The room is dark. It is night. A man sits, unable to sleep, looking out the window, searching for the moon. He is alone; surrounded by so many men, he is indeed very alone.
I’ve never seen Unchained, but the movie is set in a prison in Chino, California – based on a book written by someone who worked there. The dilemma – does our main character stay in and serve his time and be guaranteed to see his wife and kids, or does he escape? At some point, perhaps as he gazes longingly out the window at night, this song plays – not this exact version, but this song. Unchained has faded into obscurity, but the song was recognized as an instant classic, nominated for an Oscar and being covered almost immediately – first as an instrumental, then by both Jimmy Young and Al Hibbler. By June of ’55, they battled for number one, Hibbler getting second place, but surviving ably as it is one of the best versions of the song (and there have been tons).
“Unchained Melody” is both named after the movie and also after the song’s structure itself – it feels a bit improvised, a bit loose, with lots of room for the singer to move and express him/herself. Certainly in the Righteous Brothers’ version there is a grandeur and longing that are practically operatic, for instance – but it is easy to take this song and simply belt it out as an expression of missing the Other and miss out on all the nuances. Those singers (such as, oh, Tom Jones for instance, and as another example, Robson & Jerome) forget that the lyrics are ‘sung’ by a man in prison. He needs his Other intensely and yet also worries that she doesn’t love him anymore or perhaps has found someone knew. He wants her to wait for him, but does she? He is beside himself to know how she feels, but he has no idea, no clue. Al Hibbler sings with some doubt but also some reassurance – as if this song is a lullaby he sings to himself to keep himself going. (Whether Hibbler's being blind from birth has anything to do with this understanding, I don't know - he sings the song with great sympathy, if I can put it that way). At the same time, it is formal enough - sweet strings, noble singing, nothing that would upset Lord Reith should he offhandedly hear it one morning. But Hibbler's "to....me" is humble and wishful, expanding the song into a prayer for anyone who has been away from anyone for too long, who is anxious to know that they are indeed loved.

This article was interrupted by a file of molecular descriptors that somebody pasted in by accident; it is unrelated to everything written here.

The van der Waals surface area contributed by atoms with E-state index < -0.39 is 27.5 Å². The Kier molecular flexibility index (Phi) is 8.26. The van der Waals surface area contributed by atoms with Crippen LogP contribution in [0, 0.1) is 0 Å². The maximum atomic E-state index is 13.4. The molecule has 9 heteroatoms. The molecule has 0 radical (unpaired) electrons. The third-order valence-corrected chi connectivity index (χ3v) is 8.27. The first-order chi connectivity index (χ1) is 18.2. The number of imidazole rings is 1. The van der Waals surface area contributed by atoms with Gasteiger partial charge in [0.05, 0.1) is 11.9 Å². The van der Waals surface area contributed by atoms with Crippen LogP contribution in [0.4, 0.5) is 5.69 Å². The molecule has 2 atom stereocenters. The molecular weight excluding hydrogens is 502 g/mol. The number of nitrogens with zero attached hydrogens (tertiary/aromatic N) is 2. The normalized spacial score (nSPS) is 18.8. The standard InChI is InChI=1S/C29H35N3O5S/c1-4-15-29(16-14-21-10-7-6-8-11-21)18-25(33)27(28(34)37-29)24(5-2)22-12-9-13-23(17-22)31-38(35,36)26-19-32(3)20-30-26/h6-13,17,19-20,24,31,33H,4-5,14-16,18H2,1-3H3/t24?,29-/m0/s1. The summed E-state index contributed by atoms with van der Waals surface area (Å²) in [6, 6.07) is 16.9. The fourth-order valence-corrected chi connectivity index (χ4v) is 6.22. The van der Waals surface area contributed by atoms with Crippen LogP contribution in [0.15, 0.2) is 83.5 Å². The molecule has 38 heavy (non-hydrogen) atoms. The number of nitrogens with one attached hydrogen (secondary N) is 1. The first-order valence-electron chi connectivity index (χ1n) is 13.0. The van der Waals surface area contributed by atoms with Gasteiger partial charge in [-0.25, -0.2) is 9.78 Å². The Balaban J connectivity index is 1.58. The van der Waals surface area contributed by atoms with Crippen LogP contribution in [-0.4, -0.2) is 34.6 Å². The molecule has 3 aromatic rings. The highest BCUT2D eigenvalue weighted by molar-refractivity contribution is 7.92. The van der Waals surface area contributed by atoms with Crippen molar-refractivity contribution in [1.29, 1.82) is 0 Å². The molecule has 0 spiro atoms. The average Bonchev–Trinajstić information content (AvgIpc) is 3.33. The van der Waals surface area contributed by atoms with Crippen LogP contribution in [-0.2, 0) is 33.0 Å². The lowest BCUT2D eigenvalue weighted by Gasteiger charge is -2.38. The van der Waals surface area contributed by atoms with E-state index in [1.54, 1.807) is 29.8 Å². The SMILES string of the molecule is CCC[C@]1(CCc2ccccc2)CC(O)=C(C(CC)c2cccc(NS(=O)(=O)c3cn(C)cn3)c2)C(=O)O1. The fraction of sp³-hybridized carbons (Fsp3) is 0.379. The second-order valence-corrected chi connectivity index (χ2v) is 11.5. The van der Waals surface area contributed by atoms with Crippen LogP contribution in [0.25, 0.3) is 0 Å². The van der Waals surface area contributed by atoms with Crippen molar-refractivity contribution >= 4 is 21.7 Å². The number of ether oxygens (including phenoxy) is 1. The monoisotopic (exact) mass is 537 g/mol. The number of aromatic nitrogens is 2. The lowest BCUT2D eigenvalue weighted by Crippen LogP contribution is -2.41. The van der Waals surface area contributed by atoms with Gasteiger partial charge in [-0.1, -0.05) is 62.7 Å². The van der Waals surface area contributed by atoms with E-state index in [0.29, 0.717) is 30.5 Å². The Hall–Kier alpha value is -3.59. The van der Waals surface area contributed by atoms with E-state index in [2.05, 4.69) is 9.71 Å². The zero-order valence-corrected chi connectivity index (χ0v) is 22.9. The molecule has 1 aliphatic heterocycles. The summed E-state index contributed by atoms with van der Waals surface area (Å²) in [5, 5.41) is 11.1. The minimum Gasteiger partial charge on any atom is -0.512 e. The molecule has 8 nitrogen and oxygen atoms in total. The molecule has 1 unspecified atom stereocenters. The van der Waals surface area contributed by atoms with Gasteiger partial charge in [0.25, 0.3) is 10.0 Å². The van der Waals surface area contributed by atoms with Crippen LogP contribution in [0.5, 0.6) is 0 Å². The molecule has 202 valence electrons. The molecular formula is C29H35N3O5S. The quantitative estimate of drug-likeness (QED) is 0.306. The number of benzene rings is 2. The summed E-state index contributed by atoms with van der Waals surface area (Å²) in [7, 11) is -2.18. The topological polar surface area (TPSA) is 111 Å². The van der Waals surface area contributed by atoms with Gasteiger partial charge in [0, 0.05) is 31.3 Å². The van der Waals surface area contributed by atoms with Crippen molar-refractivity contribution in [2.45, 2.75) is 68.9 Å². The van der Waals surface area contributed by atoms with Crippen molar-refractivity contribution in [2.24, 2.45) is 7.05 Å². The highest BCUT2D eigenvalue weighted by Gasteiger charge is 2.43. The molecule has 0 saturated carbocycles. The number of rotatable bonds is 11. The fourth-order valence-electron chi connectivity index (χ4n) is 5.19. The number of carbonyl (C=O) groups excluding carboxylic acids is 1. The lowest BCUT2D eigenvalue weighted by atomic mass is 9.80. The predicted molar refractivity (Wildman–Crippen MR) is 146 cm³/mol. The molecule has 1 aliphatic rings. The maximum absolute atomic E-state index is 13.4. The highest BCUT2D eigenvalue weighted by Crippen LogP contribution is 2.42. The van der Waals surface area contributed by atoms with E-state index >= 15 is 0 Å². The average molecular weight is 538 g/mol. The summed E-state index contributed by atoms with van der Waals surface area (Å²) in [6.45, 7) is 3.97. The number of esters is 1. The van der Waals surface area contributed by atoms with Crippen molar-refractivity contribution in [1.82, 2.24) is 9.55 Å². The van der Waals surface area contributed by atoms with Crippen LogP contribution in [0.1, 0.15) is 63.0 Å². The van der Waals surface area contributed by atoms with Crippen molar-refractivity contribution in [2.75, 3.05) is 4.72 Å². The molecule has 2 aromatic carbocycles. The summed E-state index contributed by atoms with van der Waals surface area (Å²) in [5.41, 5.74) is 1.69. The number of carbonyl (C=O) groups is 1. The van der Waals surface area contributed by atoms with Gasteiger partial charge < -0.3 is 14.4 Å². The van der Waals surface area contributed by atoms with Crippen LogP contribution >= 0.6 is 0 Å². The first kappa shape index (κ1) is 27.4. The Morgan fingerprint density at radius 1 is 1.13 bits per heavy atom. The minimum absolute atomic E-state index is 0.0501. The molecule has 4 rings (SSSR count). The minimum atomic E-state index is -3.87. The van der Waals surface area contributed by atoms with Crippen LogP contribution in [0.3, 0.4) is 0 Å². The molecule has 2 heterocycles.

If you know very well you're loved, The Goons' version is perfect, complete with a cry to "Make it fresh!" in the instrumental break. Clearly something rambunctious and impolite was heading towards the charts, as the smooth 50s gave way to something rougher and looser. But for now, Hibbler is a step forward to more open-throated singing (as opposed to Young's much more formal and British version) and the eventual appearance of r&b on the UK charts.